Think child, think parent, think family: a guide to parental mental health and child welfare
Putting it into practice - lessons about process
When setting up the implementation project, SCIE envisaged a relatively linear process, in which sites would develop plans (including outcome measures), implement those plans, and then review progress and outcomes. Although we hoped the plans would ideally be living documents, which would change over time, it was nevertheless anticipated that the planning process would be the main driver of activity.
The sites in Northern Ireland to some extent followed this model and worked to a detailed regional plan. They were able to develop several strategic documents which have regional coverage. However, in the English sites and, to a lesser extent the Northern Irish sites too, the process of implementation was more ‘organic’ than expected. This showed itself in a number of ways:
- Rather than implementing and rolling out a specific number of new, pre-planned activities, sites started to embed a Think Family approach in existing documents and ways of working. This was in part a response to the busy environment in which people were working on numerous other responsibilities in addition to the guide. This left limited time for undertaking substantial stand-alone projects.
- It was also an explicit strategy for achieving impact. For an initiative to be successful it needs to work, and to be seen to work, in unison with other similar initiatives. Embedding Think Family in a number of policies and initiatives may help to ensure its longevity during a time of change: even if one policy or initiative is discontinued, others will continue. This is known in the study of user involvement as ‘riddling the system’. See Practice example 20.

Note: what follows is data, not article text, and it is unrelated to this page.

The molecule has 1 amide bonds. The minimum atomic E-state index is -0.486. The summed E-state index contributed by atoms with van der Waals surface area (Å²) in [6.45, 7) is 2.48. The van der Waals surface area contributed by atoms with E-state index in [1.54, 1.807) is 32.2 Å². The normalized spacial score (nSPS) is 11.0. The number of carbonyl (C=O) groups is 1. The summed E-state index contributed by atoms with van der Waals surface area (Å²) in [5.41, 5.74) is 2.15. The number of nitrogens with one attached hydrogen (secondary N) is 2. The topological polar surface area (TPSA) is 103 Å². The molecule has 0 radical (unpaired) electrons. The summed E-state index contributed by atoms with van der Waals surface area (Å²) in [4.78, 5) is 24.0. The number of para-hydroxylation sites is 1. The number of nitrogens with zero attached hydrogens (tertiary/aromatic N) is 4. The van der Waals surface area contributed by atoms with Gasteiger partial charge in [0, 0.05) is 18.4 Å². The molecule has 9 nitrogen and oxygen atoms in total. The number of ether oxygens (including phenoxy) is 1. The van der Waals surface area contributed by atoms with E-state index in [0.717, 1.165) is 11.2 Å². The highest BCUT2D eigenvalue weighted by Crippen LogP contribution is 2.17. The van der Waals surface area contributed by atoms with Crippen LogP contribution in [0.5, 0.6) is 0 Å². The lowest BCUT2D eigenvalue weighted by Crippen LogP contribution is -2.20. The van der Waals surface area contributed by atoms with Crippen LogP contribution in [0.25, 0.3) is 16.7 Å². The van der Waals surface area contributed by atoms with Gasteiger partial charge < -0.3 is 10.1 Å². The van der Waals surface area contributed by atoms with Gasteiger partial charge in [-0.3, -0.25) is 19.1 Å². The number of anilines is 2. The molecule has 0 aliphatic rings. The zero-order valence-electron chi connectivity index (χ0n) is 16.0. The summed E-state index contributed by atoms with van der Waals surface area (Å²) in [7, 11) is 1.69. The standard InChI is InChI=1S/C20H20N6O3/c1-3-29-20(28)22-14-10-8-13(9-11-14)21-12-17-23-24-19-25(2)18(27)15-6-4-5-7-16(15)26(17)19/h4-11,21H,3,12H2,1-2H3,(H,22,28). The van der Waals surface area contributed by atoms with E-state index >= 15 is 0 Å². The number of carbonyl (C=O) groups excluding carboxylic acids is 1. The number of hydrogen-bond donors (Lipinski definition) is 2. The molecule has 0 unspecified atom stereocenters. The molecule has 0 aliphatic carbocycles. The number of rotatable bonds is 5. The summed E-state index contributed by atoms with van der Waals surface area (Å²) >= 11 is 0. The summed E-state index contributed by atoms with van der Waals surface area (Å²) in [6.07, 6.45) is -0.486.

- The sites responded to opportunities and changes in the practice and policy environment. For example, one site incorporated Think Family into a new structure for children’s services. Others took the opportunity to include Think Family as part of general reform processes, for example, the Reform Implementation Team and the Bamford Task Force in Northern Ireland. Others hope to exploit the constraints and restructuring affecting the sector to promote the early intervention and efficient working patterns inherent in whole-family approaches.
There were significant differences in the way that the guide was implemented in the English compared to the Northern Irish sites. This was largely due to the regional mandate for this work in Northern Ireland, supported by two full-time project managers. This meant that, for example, in Northern Ireland more time could be spent producing strategic, regional-level documents – such as a knowledge and skills framework and regional multi-disciplinary working agreement – than was possible in most of the English sites.
The Northern Ireland project also had the capacity and mandate to engage in other strategic-level activities, such as liaising with the regulators and providers of professional education, and meeting on an ongoing basis with government departments and non-departmental public bodies to share information and coordinate activities. SCIE undertook this role to some extent on behalf of the English sites, meeting regularly with the Department of Health and Department for Education.